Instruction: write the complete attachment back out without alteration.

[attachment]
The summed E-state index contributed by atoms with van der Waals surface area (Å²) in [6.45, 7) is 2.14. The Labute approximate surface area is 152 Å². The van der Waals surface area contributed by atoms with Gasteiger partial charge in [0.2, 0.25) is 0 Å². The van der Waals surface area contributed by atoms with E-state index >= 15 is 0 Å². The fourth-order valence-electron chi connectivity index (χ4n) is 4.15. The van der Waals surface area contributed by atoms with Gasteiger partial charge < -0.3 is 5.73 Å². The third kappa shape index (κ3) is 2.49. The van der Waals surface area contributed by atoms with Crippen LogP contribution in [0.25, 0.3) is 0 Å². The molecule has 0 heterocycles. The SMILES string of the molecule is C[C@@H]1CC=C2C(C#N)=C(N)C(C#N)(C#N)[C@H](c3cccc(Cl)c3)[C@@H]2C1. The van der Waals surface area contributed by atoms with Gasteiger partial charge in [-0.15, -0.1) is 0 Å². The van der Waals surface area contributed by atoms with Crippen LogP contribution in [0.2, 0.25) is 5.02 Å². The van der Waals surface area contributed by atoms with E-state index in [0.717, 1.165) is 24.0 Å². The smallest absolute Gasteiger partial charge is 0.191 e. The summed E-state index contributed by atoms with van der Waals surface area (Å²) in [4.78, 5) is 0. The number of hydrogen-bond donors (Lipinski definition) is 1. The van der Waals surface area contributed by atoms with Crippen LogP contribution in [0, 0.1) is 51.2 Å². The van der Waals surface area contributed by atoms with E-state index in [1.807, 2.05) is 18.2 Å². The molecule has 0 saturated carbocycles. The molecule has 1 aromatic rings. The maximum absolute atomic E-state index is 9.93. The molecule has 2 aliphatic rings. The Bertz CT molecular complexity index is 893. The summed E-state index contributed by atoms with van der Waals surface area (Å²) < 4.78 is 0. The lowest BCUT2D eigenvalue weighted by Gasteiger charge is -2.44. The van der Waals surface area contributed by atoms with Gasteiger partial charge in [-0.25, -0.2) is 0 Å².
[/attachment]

The summed E-state index contributed by atoms with van der Waals surface area (Å²) in [6.45, 7) is 2.14. The Labute approximate surface area is 152 Å². The van der Waals surface area contributed by atoms with Gasteiger partial charge in [0.2, 0.25) is 0 Å². The van der Waals surface area contributed by atoms with E-state index >= 15 is 0 Å². The fourth-order valence-electron chi connectivity index (χ4n) is 4.15. The van der Waals surface area contributed by atoms with Gasteiger partial charge < -0.3 is 5.73 Å². The third kappa shape index (κ3) is 2.49. The van der Waals surface area contributed by atoms with Crippen LogP contribution in [0.25, 0.3) is 0 Å². The molecule has 0 heterocycles. The SMILES string of the molecule is C[C@@H]1CC=C2C(C#N)=C(N)C(C#N)(C#N)[C@H](c3cccc(Cl)c3)[C@@H]2C1. The van der Waals surface area contributed by atoms with Gasteiger partial charge in [-0.15, -0.1) is 0 Å². The van der Waals surface area contributed by atoms with Crippen LogP contribution in [0.2, 0.25) is 5.02 Å². The van der Waals surface area contributed by atoms with E-state index in [0.717, 1.165) is 24.0 Å². The smallest absolute Gasteiger partial charge is 0.191 e. The summed E-state index contributed by atoms with van der Waals surface area (Å²) in [4.78, 5) is 0. The number of hydrogen-bond donors (Lipinski definition) is 1. The van der Waals surface area contributed by atoms with Crippen LogP contribution in [0, 0.1) is 51.2 Å². The van der Waals surface area contributed by atoms with E-state index in [1.807, 2.05) is 18.2 Å². The molecule has 0 saturated carbocycles. The molecule has 1 aromatic rings. The maximum absolute atomic E-state index is 9.93. The molecule has 2 aliphatic rings. The Bertz CT molecular complexity index is 893. The summed E-state index contributed by atoms with van der Waals surface area (Å²) < 4.78 is 0. The lowest BCUT2D eigenvalue weighted by Gasteiger charge is -2.44. The van der Waals surface area contributed by atoms with Gasteiger partial charge in [-0.25, -0.2) is 0 Å².